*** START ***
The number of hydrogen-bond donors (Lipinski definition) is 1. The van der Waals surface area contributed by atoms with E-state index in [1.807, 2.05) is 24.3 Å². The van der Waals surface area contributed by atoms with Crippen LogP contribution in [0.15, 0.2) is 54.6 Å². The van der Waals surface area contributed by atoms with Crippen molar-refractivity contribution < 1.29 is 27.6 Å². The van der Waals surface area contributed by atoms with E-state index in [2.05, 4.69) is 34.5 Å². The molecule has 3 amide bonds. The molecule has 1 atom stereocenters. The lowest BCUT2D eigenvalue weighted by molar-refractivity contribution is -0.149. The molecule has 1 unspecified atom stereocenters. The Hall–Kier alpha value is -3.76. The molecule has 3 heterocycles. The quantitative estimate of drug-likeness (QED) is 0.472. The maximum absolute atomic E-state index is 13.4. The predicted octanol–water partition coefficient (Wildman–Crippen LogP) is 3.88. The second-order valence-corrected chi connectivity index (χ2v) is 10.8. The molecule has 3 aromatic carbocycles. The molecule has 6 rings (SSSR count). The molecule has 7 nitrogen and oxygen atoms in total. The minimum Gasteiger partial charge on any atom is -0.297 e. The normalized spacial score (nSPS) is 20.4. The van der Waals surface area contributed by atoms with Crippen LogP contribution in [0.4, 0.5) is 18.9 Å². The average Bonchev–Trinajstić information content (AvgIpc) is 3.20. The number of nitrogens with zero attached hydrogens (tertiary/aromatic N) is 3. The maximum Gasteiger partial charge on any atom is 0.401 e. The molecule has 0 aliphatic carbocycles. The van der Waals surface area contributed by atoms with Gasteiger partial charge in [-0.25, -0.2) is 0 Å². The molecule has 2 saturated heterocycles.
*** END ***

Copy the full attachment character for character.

The number of hydrogen-bond donors (Lipinski definition) is 1. The van der Waals surface area contributed by atoms with E-state index in [1.807, 2.05) is 24.3 Å². The van der Waals surface area contributed by atoms with Crippen LogP contribution in [0.15, 0.2) is 54.6 Å². The van der Waals surface area contributed by atoms with Crippen molar-refractivity contribution < 1.29 is 27.6 Å². The van der Waals surface area contributed by atoms with E-state index in [2.05, 4.69) is 34.5 Å². The molecule has 3 amide bonds. The molecule has 1 atom stereocenters. The lowest BCUT2D eigenvalue weighted by molar-refractivity contribution is -0.149. The molecule has 1 unspecified atom stereocenters. The Hall–Kier alpha value is -3.76. The molecule has 3 heterocycles. The quantitative estimate of drug-likeness (QED) is 0.472. The maximum absolute atomic E-state index is 13.4. The predicted octanol–water partition coefficient (Wildman–Crippen LogP) is 3.88. The second-order valence-corrected chi connectivity index (χ2v) is 10.8. The molecule has 3 aromatic carbocycles. The molecule has 6 rings (SSSR count). The molecule has 7 nitrogen and oxygen atoms in total. The minimum Gasteiger partial charge on any atom is -0.297 e. The normalized spacial score (nSPS) is 20.4. The van der Waals surface area contributed by atoms with Crippen LogP contribution in [0.4, 0.5) is 18.9 Å². The average Bonchev–Trinajstić information content (AvgIpc) is 3.20. The number of nitrogens with zero attached hydrogens (tertiary/aromatic N) is 3. The maximum Gasteiger partial charge on any atom is 0.401 e. The molecule has 0 aliphatic carbocycles. The van der Waals surface area contributed by atoms with Gasteiger partial charge in [-0.25, -0.2) is 0 Å². The molecule has 2 saturated heterocycles.